(Id. at § 1.3.2 (7).) Participants also agree not to initiate any legal action against NHRA for its publication or release of information regarding a Statement of Action Against Participant. (Id. § The Rulebook also mandates that all disputes "be resolved exclusively pursuant to the dispute resolution procedures provided in this Rulebook." (Id. at § 1.3.2(8).)

Dixon has participated as a driver and/or team owner in NHRA for almost twenty-five years. (Am. Compl. ¶ 30, ECF No. 20.) Dixon is a "participant" in the NHRA, which the Rulebook defines as: "any person or entity that has any ownership interest in a race team, vehicle, or otherwise" and "any person or entity directly or indirectly associated with any vehicle that has been permitted to enter an event site for the purpose of participation in an event, including, but not limited to, owners, drivers, and crewpersons." (Rulebook § 1.1, ECF No. 20.) Participation in NHRA requires "a promise and agreement by all participants to abide by all NHRA rules, regulations, and agreements." (Id. at § 1.3.)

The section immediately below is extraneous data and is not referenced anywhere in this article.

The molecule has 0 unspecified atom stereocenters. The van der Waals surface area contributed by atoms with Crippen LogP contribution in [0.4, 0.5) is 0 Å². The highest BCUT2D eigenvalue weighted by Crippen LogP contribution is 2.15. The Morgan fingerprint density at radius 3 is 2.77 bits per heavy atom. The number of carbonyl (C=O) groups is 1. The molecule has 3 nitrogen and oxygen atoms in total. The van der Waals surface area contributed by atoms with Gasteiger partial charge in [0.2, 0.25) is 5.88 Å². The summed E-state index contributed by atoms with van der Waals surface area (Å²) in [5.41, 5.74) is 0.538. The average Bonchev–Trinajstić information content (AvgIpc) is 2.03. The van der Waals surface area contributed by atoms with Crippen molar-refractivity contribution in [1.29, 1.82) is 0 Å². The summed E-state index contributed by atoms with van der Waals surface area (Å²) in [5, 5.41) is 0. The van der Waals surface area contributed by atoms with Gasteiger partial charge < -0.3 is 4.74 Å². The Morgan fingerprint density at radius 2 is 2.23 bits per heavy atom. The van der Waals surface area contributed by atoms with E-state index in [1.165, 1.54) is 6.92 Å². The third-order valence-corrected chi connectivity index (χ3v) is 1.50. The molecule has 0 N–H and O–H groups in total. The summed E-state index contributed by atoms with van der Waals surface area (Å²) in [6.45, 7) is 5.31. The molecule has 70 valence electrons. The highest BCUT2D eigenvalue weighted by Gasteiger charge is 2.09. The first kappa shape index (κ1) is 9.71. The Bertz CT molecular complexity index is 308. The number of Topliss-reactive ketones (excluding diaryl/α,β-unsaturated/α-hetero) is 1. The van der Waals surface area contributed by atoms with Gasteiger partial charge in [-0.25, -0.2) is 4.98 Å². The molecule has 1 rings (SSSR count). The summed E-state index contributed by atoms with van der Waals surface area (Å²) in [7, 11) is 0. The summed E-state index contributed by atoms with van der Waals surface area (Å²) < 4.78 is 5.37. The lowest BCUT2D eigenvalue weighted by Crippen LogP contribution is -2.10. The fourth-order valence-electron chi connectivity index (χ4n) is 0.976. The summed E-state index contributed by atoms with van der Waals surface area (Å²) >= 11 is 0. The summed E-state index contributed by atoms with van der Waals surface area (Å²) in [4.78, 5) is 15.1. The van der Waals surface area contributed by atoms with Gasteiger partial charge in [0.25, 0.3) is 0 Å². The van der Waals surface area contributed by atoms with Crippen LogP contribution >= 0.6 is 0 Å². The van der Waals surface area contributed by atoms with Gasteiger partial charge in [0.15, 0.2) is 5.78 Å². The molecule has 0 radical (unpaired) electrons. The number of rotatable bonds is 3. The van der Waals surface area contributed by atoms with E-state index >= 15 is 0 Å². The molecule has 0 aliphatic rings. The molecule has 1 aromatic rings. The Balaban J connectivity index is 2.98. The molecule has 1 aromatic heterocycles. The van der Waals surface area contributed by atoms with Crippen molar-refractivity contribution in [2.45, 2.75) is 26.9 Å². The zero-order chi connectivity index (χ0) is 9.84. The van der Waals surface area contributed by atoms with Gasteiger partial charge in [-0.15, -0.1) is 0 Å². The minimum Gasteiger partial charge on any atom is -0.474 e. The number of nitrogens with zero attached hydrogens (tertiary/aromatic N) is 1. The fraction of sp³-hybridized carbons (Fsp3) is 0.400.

In 2012, Dixon formed Larry Dixon Racing, LLC—a driver-for-hire service in Indiana. (Am. Compl. ¶ 33, ECF No. 20.)

In 2015 and 2016, Dixon began developing a plan to create a two-seater top-fuel vehicle. (Id. ¶ 34.) A professional drag racer would drive the car while a fan or member of the public would sit in the passenger seat. (Id. ) Beginning in Spring 2016 and continuing into 2017, Dixon discussed his idea for the two-seater dragster with NHRA, including NHRA president Peter Clifford and vice president of competition, Graham Light. (Id. ¶ 36.) NHRA representatives expressed enthusiasm for his idea. (Id. )